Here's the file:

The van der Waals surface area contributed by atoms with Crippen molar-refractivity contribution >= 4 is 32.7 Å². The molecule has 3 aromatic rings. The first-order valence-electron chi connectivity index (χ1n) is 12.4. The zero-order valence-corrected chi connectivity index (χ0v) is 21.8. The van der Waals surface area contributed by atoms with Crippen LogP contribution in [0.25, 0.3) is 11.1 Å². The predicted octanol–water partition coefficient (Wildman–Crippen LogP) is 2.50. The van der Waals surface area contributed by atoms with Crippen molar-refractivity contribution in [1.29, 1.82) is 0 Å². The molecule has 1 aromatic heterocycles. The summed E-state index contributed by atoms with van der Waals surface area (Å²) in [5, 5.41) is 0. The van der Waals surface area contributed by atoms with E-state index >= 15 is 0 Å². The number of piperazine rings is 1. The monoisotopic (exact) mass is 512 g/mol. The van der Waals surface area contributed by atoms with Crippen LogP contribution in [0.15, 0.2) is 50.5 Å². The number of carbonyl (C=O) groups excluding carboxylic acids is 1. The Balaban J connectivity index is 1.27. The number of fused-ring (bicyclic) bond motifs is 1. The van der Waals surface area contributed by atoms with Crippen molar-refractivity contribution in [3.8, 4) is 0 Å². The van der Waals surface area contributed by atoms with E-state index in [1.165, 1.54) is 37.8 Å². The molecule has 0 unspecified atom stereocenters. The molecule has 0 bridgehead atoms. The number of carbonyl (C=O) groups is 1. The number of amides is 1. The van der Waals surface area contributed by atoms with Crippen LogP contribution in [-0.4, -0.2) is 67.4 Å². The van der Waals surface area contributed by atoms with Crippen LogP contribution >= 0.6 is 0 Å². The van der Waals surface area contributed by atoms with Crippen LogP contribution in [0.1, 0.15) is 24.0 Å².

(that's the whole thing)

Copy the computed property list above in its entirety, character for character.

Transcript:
The van der Waals surface area contributed by atoms with Crippen molar-refractivity contribution >= 4 is 32.7 Å². The molecule has 3 aromatic rings. The first-order valence-electron chi connectivity index (χ1n) is 12.4. The zero-order valence-corrected chi connectivity index (χ0v) is 21.8. The van der Waals surface area contributed by atoms with Crippen LogP contribution in [0.25, 0.3) is 11.1 Å². The predicted octanol–water partition coefficient (Wildman–Crippen LogP) is 2.50. The van der Waals surface area contributed by atoms with Crippen molar-refractivity contribution in [1.29, 1.82) is 0 Å². The molecule has 1 aromatic heterocycles. The summed E-state index contributed by atoms with van der Waals surface area (Å²) in [5, 5.41) is 0. The van der Waals surface area contributed by atoms with E-state index >= 15 is 0 Å². The number of piperazine rings is 1. The monoisotopic (exact) mass is 512 g/mol. The van der Waals surface area contributed by atoms with Crippen LogP contribution in [0.15, 0.2) is 50.5 Å². The number of carbonyl (C=O) groups excluding carboxylic acids is 1. The Balaban J connectivity index is 1.27. The number of fused-ring (bicyclic) bond motifs is 1. The van der Waals surface area contributed by atoms with Crippen molar-refractivity contribution in [3.8, 4) is 0 Å². The van der Waals surface area contributed by atoms with E-state index in [1.165, 1.54) is 37.8 Å². The molecule has 0 unspecified atom stereocenters. The molecule has 0 bridgehead atoms. The number of carbonyl (C=O) groups is 1. The number of amides is 1. The van der Waals surface area contributed by atoms with Crippen LogP contribution in [-0.4, -0.2) is 67.4 Å². The van der Waals surface area contributed by atoms with Crippen LogP contribution >= 0.6 is 0 Å². The van der Waals surface area contributed by atoms with Crippen LogP contribution in [0.1, 0.15) is 24.0 Å².